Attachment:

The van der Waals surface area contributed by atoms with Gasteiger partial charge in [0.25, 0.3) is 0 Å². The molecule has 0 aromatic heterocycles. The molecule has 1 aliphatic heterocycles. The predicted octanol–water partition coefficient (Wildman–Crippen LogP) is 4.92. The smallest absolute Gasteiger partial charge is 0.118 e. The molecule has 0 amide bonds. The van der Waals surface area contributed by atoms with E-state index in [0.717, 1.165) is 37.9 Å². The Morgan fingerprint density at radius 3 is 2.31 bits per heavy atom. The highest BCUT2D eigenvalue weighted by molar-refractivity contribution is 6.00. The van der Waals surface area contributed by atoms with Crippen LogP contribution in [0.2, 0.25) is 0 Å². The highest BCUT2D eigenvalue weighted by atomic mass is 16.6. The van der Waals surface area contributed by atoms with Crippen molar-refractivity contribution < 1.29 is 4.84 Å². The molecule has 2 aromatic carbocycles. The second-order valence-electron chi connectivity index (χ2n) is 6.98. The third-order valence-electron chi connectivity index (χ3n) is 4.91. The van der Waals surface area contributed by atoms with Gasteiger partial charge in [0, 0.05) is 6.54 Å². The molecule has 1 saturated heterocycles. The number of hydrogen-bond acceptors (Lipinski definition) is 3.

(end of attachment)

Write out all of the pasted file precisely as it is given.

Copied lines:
The van der Waals surface area contributed by atoms with Gasteiger partial charge in [0.25, 0.3) is 0 Å². The molecule has 0 aromatic heterocycles. The molecule has 1 aliphatic heterocycles. The predicted octanol–water partition coefficient (Wildman–Crippen LogP) is 4.92. The smallest absolute Gasteiger partial charge is 0.118 e. The molecule has 0 amide bonds. The van der Waals surface area contributed by atoms with E-state index in [0.717, 1.165) is 37.9 Å². The Morgan fingerprint density at radius 3 is 2.31 bits per heavy atom. The highest BCUT2D eigenvalue weighted by molar-refractivity contribution is 6.00. The van der Waals surface area contributed by atoms with Crippen LogP contribution in [0.2, 0.25) is 0 Å². The highest BCUT2D eigenvalue weighted by atomic mass is 16.6. The van der Waals surface area contributed by atoms with Crippen molar-refractivity contribution < 1.29 is 4.84 Å². The molecule has 2 aromatic carbocycles. The second-order valence-electron chi connectivity index (χ2n) is 6.98. The third-order valence-electron chi connectivity index (χ3n) is 4.91. The van der Waals surface area contributed by atoms with Gasteiger partial charge in [0, 0.05) is 6.54 Å². The molecule has 1 saturated heterocycles. The number of hydrogen-bond acceptors (Lipinski definition) is 3.